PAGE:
[Study of the CES-D on a sample of 1,953 adolescent students].Encephale. 2002 Sep-Oct; 28(5 Pt 1):429-32.E
To evaluate the psychometric characteristics of the CES-D (Center for Epidemiological Studies - Depression Scale) in adolescents and to estimate the prevalence of major depression in French high-school students.
A random sample of 2 583 high-school students from the departments of Haute-Garonne and Pyrénées-Orientales, France, were asked to complete the CES-D. Of these subjects, 1 953 (75.6%) (966 boys and 987 girls, mean age=17 1.4) completed satisfactorily the questionnaire. A sub-sample of 60 adolescents volunteered for an interview and were assessed using the major depressive episode module of the MINI (Mini International Neuropsychiatric Interview).
The internal consistency of the CES-D was satisfactory (Cronbach alpha=0.85). A principal component analysis produced consistent sub-scales. The factor structure was similar to that observed in previous studies in adults. Four factors were extracted which accounted for 49.6% of the variance: a depressive cognition factor (items 1, 9, 10, 15, 19); a positive affect factor (items 4, 8, 12, 16); a factor reflecting slowing of thought and reduction of energy (items 5, 7, 20); and a depressive affect factor (items 2, 3, 6, 11, 14, 17, 18). Among the 1 953 subjects, the mean score for girls was significantly higher than for boys (18,8 10,2 versus 14,4 7,7). Of the 60 subjects who were assessed with the MINI, 28 received the diagnosis of major depressive episode. The mean scores of depressed girls and boys in this sub-sample (respectively 35.5 8.7 and 27.7 9.6) were significantly higher than the mean scores of girls and boys for the total sample. According to the results, the best cut-off score was a score of 24 or higher, providing a sensibility of 0.74 and a specificity of 0.73. According to this cut-off score, 9.9% of boys and 24.2% of girls had a probable major depressive episode.
This study showed a high level of depressive symptoms and a high frequency of probable depression in French adolescents. Two findings suggest the reliability of these results: first, the male-female ratio, close to 1:2 for probable depression, is in keeping with current epidemiological data; second, the high internal consistency and the factor structure are indicators of the reliability of CES-D in adolescents. Our study found a higher cut-off score than the previous French study of the CES-D in adolescents by Bailly et al. This discrepancy may be due to our small interview sample. However, the cut-off of 24, identified with our study, provided frequency rates more in agreement with epidemiological data than the cut-off of 21 proposed by Bailly et al. Mean CES-D scores of boys and girls in our study were respectively significantly higher than those obtained in boys (n=439, 12.4 7.5) and girls (n=305, 16.6 9.7) by Bailly et al. eleven years before. Given the similarities of mean age and representativeness of samples in both studies, this discrepancy may be due to an increase in depressive symptoms in French adolescents which may be linked to the parallel increase in substance use and particularly in cannabis use.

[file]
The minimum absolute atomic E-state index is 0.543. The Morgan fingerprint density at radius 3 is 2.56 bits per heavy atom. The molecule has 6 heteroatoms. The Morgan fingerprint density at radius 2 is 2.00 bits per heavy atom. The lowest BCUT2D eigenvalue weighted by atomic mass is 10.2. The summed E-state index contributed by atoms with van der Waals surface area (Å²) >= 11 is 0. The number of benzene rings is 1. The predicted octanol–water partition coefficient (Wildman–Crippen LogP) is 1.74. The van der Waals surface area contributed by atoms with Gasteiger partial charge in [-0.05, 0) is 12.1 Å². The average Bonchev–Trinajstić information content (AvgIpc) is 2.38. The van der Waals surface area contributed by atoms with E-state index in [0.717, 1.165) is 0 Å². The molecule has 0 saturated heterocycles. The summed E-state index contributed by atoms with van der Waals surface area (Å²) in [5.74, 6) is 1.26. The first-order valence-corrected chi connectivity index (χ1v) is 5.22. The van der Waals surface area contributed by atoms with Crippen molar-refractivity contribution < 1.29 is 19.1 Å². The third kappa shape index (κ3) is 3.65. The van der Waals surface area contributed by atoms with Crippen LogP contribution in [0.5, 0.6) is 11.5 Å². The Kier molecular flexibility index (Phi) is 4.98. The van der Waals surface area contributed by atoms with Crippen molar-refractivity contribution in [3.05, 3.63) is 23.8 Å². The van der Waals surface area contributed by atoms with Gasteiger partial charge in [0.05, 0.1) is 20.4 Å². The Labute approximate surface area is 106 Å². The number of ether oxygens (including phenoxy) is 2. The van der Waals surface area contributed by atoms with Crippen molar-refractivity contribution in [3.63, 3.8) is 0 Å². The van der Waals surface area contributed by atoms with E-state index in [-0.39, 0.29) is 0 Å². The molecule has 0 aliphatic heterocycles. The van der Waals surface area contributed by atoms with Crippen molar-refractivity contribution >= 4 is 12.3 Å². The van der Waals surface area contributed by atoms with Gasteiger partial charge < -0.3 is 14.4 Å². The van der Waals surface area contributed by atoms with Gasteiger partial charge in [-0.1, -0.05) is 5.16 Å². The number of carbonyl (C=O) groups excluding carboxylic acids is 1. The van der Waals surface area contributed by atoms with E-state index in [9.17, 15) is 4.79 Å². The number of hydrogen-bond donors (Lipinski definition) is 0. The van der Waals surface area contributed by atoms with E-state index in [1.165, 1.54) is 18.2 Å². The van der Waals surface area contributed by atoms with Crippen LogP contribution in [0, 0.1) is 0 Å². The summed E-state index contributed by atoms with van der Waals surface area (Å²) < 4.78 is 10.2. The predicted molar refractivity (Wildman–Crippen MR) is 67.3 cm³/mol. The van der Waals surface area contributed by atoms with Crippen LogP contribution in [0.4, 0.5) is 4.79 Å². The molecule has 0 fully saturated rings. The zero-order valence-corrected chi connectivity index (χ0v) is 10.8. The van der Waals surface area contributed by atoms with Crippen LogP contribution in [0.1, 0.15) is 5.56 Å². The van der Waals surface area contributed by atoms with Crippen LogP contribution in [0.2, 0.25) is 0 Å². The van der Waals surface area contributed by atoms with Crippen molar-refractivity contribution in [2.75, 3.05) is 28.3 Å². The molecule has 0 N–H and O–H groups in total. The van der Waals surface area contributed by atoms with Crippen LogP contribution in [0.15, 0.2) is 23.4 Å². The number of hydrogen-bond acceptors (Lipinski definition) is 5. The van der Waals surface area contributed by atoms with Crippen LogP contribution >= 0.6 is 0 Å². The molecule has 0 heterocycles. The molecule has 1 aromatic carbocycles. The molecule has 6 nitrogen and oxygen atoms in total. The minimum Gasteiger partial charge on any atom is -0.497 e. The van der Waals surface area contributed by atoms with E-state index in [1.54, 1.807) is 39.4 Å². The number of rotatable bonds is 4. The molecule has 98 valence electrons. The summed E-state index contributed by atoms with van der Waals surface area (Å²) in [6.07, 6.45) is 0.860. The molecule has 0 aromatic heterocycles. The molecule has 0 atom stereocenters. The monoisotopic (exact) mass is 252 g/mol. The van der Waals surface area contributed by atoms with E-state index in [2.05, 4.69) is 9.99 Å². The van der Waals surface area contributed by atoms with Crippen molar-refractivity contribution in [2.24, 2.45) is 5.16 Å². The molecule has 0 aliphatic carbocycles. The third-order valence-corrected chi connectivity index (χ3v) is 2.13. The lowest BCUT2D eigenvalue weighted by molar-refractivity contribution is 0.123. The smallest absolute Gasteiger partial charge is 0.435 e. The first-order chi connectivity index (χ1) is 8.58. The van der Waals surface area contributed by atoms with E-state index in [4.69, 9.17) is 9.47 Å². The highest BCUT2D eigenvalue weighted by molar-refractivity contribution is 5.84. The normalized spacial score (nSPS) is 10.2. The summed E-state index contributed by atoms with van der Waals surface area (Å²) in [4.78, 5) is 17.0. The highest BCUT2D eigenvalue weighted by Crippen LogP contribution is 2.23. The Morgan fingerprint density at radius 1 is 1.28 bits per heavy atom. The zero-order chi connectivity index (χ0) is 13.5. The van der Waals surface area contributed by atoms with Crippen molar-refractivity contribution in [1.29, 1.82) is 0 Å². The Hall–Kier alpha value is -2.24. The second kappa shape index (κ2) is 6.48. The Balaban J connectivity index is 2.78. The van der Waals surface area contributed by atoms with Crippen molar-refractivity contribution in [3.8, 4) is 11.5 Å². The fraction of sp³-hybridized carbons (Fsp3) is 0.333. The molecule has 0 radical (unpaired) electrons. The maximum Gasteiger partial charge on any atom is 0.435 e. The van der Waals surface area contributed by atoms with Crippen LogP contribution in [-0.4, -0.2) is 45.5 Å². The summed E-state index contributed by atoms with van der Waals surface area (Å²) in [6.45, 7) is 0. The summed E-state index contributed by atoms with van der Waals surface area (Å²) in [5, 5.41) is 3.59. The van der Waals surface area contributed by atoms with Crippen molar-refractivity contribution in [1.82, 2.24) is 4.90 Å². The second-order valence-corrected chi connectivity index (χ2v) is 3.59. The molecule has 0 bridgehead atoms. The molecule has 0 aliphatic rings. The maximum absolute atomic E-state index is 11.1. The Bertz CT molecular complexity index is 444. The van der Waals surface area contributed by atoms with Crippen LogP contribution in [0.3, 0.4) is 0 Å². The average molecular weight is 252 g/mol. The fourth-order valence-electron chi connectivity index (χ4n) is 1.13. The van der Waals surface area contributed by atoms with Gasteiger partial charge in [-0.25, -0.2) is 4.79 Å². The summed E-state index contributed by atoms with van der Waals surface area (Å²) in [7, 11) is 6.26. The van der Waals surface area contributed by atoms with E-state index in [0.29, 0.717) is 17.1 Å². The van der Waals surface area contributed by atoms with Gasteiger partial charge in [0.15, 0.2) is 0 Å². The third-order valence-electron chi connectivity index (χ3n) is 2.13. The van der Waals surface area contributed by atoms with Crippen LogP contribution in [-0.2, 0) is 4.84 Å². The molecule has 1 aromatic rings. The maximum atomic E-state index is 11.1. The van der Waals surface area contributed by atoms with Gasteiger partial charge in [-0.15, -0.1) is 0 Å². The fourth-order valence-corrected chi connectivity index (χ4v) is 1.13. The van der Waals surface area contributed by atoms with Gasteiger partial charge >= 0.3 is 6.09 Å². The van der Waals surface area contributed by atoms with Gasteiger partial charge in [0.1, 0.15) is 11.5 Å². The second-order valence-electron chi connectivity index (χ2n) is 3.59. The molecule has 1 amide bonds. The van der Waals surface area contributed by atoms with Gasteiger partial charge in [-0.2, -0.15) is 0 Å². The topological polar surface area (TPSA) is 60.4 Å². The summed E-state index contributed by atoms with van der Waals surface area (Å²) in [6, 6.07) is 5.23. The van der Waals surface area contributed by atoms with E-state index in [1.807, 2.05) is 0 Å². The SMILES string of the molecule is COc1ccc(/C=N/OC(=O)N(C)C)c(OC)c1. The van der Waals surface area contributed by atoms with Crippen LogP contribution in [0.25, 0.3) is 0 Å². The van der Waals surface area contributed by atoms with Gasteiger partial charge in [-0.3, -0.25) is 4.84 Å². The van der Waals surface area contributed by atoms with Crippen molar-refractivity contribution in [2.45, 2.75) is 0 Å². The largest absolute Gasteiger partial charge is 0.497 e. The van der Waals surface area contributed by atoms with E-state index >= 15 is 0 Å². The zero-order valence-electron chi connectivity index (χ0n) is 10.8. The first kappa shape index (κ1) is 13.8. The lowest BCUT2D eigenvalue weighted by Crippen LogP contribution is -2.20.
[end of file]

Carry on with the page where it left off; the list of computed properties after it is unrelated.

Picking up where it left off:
The high internal consistency and the factor structure of the CES-D suggest its reliability in adolescents. This study found a high frequency of probable major depression in French high-school students.